Family medicine

Progressive Democrats have rallied around “Medicare-for-all;” a single-payer health plan popularized by Sen. Bernie Sanders (I-Vt.). Now; some of Washington’s official bean counters are trying to add a new framework around what it might look like. The picture they offer highlights just how complicated that shift might be.

Veritable laundry list

A report released Wednesday by the nonpartisan Congressional Budget Office outlined a veritable laundry list of options and technicalities lawmakers would need to consider if they are serious about such a proposal. “The conversation about single-payer is getting more in the weeds; more detailed, which is a good thing because it’s such a complicated issue;” said Jodi Liu, an associate policy researcher at the Rand Corp. who studies single-payer proposals.

The takeaway: There’s a lot left to be answered about the concepts of Medicare-for-all specifically and the more broad category of single-payer before policymakers and voters can come close to understanding what it would mean in practice. The term “single-payer” generally refers to a system in which health care is paid for by a single public authority.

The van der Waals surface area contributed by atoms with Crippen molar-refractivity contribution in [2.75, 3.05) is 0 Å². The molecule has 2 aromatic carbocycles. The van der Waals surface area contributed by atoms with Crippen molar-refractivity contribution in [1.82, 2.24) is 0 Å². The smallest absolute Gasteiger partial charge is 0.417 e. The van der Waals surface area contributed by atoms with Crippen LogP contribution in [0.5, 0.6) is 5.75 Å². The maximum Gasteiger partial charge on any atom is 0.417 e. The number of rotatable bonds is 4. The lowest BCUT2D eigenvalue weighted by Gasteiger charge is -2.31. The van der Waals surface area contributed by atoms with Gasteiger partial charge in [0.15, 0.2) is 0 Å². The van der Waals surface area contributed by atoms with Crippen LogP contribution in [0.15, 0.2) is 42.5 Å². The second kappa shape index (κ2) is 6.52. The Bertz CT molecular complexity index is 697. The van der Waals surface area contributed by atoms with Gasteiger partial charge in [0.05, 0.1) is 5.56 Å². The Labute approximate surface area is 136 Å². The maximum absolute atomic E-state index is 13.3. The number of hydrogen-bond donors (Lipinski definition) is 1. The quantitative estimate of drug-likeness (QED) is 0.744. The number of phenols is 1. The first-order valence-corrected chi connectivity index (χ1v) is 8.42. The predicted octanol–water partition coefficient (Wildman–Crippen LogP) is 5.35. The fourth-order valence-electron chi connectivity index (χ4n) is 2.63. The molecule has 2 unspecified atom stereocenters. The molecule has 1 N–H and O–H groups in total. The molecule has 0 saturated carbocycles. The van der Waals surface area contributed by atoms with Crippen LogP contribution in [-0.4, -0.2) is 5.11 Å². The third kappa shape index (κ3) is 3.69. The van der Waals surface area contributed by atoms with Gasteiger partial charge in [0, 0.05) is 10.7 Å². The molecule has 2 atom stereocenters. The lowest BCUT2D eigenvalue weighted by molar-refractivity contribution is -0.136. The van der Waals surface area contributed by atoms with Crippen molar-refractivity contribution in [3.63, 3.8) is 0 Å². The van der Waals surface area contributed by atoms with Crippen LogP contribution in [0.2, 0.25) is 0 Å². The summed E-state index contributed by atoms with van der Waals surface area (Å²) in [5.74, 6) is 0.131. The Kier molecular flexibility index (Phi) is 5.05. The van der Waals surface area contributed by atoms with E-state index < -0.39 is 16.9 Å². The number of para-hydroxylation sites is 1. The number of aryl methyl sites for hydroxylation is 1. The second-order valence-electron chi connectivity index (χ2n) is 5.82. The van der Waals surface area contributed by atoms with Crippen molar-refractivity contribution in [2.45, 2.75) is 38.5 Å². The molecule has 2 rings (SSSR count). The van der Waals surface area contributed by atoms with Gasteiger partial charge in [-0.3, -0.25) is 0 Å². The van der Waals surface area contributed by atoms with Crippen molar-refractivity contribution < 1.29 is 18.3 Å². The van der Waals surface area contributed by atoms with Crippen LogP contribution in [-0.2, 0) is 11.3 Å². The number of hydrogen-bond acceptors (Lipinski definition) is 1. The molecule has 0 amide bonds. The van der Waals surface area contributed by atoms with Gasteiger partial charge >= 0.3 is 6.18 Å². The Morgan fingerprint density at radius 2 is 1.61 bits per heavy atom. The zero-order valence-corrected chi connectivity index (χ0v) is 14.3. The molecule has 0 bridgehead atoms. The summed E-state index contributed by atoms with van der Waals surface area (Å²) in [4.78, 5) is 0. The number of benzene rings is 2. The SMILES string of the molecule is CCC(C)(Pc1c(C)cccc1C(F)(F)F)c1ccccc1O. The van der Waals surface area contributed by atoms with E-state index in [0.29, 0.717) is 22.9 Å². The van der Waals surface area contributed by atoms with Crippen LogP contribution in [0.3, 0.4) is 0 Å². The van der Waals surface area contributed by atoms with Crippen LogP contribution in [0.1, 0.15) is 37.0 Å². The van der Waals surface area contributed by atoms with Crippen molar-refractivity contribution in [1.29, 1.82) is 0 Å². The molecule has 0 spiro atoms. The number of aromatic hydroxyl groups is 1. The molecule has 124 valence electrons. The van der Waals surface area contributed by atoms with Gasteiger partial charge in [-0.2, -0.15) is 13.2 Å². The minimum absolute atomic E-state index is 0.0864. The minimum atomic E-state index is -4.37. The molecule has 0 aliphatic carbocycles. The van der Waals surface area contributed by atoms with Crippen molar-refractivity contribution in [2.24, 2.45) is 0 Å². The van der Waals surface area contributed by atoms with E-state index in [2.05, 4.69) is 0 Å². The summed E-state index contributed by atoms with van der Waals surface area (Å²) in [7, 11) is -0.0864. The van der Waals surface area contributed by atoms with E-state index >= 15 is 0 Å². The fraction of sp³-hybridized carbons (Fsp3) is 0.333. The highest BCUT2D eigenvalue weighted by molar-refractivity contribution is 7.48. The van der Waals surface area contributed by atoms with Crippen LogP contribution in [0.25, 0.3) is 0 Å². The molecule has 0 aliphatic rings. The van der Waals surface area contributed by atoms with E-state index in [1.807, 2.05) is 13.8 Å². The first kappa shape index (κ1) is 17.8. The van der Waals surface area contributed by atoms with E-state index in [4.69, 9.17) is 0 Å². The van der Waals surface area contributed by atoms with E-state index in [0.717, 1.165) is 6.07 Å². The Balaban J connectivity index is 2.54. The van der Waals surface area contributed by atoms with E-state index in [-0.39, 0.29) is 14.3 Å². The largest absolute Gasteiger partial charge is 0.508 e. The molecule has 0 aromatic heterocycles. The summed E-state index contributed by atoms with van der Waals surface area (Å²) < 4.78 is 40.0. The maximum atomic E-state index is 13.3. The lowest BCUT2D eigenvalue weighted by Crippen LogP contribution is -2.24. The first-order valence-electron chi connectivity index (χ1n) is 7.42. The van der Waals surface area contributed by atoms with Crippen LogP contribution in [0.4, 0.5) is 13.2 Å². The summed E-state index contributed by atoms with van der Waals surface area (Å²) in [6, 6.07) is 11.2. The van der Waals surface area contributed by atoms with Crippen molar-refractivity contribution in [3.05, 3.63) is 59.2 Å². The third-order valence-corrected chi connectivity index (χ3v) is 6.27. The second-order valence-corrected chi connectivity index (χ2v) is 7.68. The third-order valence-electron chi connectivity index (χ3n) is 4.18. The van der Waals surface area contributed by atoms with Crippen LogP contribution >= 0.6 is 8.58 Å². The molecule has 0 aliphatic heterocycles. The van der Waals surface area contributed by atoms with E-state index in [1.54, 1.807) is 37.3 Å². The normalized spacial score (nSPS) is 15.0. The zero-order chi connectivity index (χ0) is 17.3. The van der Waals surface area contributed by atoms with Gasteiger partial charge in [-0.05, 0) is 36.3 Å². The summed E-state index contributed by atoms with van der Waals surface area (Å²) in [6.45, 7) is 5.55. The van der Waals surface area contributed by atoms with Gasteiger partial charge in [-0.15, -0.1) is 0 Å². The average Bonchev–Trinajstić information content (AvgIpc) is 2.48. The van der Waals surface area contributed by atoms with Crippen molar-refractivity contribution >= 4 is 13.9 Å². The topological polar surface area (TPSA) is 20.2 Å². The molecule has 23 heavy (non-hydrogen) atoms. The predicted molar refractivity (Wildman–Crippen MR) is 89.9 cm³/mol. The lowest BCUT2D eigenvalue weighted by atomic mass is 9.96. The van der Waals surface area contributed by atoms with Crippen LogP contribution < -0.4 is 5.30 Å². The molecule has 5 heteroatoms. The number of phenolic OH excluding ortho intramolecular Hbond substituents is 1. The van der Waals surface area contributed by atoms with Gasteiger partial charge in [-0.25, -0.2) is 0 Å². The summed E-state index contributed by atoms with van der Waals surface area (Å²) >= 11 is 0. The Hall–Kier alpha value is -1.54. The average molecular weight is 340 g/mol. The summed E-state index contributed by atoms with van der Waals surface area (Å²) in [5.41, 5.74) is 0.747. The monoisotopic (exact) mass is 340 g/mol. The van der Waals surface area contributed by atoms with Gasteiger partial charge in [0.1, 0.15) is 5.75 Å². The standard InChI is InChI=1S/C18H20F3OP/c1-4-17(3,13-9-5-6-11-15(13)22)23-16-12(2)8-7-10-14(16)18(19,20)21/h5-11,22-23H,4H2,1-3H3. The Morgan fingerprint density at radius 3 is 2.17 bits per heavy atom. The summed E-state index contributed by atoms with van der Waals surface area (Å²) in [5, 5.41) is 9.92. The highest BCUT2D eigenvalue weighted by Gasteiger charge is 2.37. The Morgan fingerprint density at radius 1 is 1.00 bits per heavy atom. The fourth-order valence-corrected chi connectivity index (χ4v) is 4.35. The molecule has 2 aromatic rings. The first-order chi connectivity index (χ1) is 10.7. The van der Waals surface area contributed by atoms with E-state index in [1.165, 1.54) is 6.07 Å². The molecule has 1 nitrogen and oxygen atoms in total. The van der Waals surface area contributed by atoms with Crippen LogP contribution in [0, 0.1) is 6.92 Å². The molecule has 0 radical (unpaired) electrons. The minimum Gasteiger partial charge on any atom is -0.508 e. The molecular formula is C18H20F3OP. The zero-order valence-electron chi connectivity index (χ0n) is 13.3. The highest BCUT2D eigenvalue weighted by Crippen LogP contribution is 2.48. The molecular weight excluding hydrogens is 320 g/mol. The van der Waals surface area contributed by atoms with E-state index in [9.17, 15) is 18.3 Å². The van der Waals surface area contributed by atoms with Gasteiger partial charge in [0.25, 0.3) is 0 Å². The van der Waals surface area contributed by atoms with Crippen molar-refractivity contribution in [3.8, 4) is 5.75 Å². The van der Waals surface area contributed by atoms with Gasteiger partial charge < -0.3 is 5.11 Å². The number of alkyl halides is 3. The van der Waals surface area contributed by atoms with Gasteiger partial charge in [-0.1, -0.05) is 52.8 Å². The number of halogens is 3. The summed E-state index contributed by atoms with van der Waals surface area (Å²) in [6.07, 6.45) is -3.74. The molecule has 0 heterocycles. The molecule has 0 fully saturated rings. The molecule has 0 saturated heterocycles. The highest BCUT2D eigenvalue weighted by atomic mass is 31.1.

Nonpartisan Congressional Budget

“Even single-payer systems around the globe vary from each other in many, many ways;” said John McDonough; a Harvard health policy professor who helped draft the Affordable Care Act. “There’s just so many aspects of it that differ from a Canada to a Sweden to a Taiwan and those are all intensely consequential.” The report comes as this once-lefty pipe dream becomes officially mainstream.

Medicare-for-all has been name-check by Democrats running for president. On Tuesday; Democrats and Republicans alike put the proposal under the microscope at a House Rules Committee hearing. And that won’t be the last time that happens. House Ways and Means Committee Chairman Richard Neal (D-Mass.) said he, too, intends to hold a hearing on the issue this session. Meanwhile; Sanders’ latest Medicare-for-all bill, reintroduced in the Senate in April, and a similar House bill, have 14 and 108 co-sponsors, respectively.

House Rules Committee

Let’s break down the most crucial issues raised by the CBO report  what single-payer might cover; why “what it would cost” isn’t easy to determine and what it could mean for how Americans get their health care. What may seem obvious the notion of medical necessity isn’t so easy to distill into policy rules. And different single-payer systems around the world handle the benefits question differently, the CBO noted.
For instance, Canada doesn’t cover prescription drugs, but the United Kingdom and Sweden do. Of those three, only Sweden fully covers long-term support services, according to the report. There are two questions at the heart of it; said Robert Berenson; a health policy analyst at the Urban Institute; a left-leaning think tank.